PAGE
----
BAO2203 Corporate Accounting Assignment Case study

| October 22, 2018

BAO2203 Corporate Accounting
Assignment
Case study (Replicated)

Aviator Airways Ltd and Eagle Airlines Ltd
This comparative study of
accounting policies adopted by two international airlines for the depreciation
of aircraft, spares and spare engines provides an insight into the differences
in accounting policy that may emerge, even when accounting practice in the
jurisdictions involved is regulated.
§ Non-current assets
§ Depreciation
§ Depreciable amount
§ Useful
§ Comparability of results
§ Financial statement
analysis
Aviator Airways Ltd
(Aviator) and Eagle Airlines Limited (Eagle) both operate in the international
aviation industry. Aviator is Australia’s largest airline, having been formed
in 1920 and the Eagle was formed in 1972, although its origins date back to
1947, and is based in Asia-Pacific region.
Both companies operate a
diverse airline fleet. Aircraft, spares and spare engines collectively
constitute a major asset of such corporations as is demonstrated by reference
to the 2012 Statements of financial position of these two companies. In the
case of Aviator, this non-current asset, shown as ‘Property plant and
equipment’ at a stated written-down value (i.e., carrying amount) of $9 753.7
million, represented 55.5 per cent of the total group assets of $17 574.2 as at
30 June 2012. For eagle, this fixed asset category, disclosed as ‘Aircraft,
spares and spare engines’ at a written-down value of $12 464.5 million,
constituted 62.4 per cent of total group assets as at 31 March 2012 of $19 990
million. Accordingly, the accounting policies adopted in depreciating such
assets over their useful lives assume importance in assessing the financial
performance and position of airline operator.
In the case of Aviator, the ‘Depreciation and amortisation’
policy for aircraft, spares and spare engines was disclosed in Note 1 (n) of
the ‘Notes to the financial statements’ for the year ending 30 June 2012. The
relevant portion of this note is reproduced as follows:
Depreciation and amortisation

Depreciation
and amortisation are provided on a straight-line basis on all items of
property, plant and equipment except for freehold and leasehold land. The
depreciation and amortisation rates of owned assets are calculated so as to
allocate the costs or valuation of an asset, less any estimated residual value,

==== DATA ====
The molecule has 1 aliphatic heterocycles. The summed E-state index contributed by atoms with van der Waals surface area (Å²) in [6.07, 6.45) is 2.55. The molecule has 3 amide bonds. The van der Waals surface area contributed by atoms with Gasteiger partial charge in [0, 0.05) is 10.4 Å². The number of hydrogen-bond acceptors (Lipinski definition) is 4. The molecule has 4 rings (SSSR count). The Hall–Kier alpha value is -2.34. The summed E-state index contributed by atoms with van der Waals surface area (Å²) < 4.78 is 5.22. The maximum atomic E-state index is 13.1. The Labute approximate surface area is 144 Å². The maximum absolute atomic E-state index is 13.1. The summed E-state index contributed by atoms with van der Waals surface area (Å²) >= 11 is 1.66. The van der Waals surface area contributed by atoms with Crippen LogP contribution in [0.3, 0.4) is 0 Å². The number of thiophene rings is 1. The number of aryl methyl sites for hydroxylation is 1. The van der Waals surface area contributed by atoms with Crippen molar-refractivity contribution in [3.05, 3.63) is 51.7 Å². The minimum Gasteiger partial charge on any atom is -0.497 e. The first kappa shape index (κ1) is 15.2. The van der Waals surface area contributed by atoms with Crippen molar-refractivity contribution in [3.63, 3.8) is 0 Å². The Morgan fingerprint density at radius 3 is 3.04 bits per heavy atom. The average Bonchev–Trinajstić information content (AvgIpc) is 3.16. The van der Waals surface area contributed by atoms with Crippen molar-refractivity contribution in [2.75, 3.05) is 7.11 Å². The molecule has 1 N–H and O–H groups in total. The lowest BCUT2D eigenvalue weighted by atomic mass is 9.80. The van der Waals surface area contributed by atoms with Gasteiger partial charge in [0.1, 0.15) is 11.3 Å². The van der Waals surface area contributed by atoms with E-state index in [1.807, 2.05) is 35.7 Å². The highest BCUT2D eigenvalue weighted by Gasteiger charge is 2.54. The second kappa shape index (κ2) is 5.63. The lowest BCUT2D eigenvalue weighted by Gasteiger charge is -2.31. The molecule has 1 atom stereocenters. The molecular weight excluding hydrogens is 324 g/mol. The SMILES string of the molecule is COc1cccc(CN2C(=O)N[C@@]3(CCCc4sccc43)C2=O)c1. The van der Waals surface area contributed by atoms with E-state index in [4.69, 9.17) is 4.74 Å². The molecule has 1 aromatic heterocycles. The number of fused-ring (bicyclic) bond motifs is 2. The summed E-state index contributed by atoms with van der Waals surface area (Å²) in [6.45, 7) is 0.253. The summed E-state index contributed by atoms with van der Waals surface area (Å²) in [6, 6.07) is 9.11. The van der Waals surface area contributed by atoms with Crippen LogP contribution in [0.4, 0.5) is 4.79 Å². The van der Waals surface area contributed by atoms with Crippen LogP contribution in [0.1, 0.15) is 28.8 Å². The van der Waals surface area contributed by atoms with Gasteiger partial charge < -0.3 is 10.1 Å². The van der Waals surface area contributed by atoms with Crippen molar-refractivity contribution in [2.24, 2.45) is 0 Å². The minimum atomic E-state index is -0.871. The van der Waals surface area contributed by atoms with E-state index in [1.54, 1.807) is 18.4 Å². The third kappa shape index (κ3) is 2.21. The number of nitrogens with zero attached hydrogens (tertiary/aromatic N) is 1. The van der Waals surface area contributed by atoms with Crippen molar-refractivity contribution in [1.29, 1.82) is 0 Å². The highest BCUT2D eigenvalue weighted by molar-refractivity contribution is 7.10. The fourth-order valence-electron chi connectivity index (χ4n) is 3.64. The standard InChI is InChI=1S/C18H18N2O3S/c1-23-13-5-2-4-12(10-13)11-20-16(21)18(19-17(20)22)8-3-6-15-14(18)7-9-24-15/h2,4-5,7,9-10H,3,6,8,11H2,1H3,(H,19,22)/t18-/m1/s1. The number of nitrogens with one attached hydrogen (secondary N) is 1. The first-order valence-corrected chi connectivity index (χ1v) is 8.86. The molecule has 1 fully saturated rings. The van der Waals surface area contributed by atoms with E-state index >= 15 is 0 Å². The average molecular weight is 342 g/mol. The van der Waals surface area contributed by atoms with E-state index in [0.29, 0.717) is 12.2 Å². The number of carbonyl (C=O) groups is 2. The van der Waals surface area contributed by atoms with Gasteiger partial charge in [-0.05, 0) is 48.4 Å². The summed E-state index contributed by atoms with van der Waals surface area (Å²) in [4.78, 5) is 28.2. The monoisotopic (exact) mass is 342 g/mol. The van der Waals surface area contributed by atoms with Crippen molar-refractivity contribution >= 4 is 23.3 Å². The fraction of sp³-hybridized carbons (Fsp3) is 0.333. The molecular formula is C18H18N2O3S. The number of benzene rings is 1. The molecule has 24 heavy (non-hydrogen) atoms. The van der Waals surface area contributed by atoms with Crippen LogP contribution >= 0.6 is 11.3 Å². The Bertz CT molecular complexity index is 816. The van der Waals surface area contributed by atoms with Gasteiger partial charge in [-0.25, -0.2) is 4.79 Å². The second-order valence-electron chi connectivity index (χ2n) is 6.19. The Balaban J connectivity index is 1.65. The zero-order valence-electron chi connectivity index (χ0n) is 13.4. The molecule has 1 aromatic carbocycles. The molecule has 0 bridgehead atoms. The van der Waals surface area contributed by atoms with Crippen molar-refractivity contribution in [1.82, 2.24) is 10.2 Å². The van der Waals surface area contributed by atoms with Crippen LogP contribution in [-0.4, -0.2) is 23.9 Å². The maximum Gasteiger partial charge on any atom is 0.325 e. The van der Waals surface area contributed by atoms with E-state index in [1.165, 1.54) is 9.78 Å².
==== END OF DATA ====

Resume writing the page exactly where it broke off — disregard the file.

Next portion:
over the asset’s estimated useful life to the Aviator Group. Assets are
depreciated or amortised from the date of acquisition or, in respect of
internally constructed assets, from the time an asset is completed and held ready
for use. The costs of improvements to assets are amortised over the remaining
useful life of the asset or the estimated life of the improvement, whichever is
the shorter. Assets under finance lease are amortised over the term of the
relevant lease or, where it is likely the Aviator Group will obtain ownership
of the asset, the life of the asset.

The principal asset
depreciation and amortisation periods and estimated residual value percentages
(for aircraft, spares and spare engines) are:

Years

Residual values %

Jet aircraft and engines

20

20

Non-jet aircraft and engines

10 – 20

20

Aircraft spare parts

15 – 20

20

These rates are in line
with those for the prior year, with the exception of the residual value
assumption on wide-bodied aircraft (Boeing 747 and 767 and Airbus A330
aircraft) which was revised from 2 per cent to 20 per cent.
Depreciation and
amortisation rates and residual values are reviewed annually and reassessed
having regard to commercial and technological developments and the estimated
useful life of assets to the Aviator Group.

On the other hand, Eagle reported its policy relating to the
‘Depreciation of fixed assets’ at Note 2 (g), entitled ‘Accounting policies’.
The portion of this note pertaining to aircraft, spares and spare engines is
reproduced hereunder:
Depreciation of fixed assets
Fixed assets are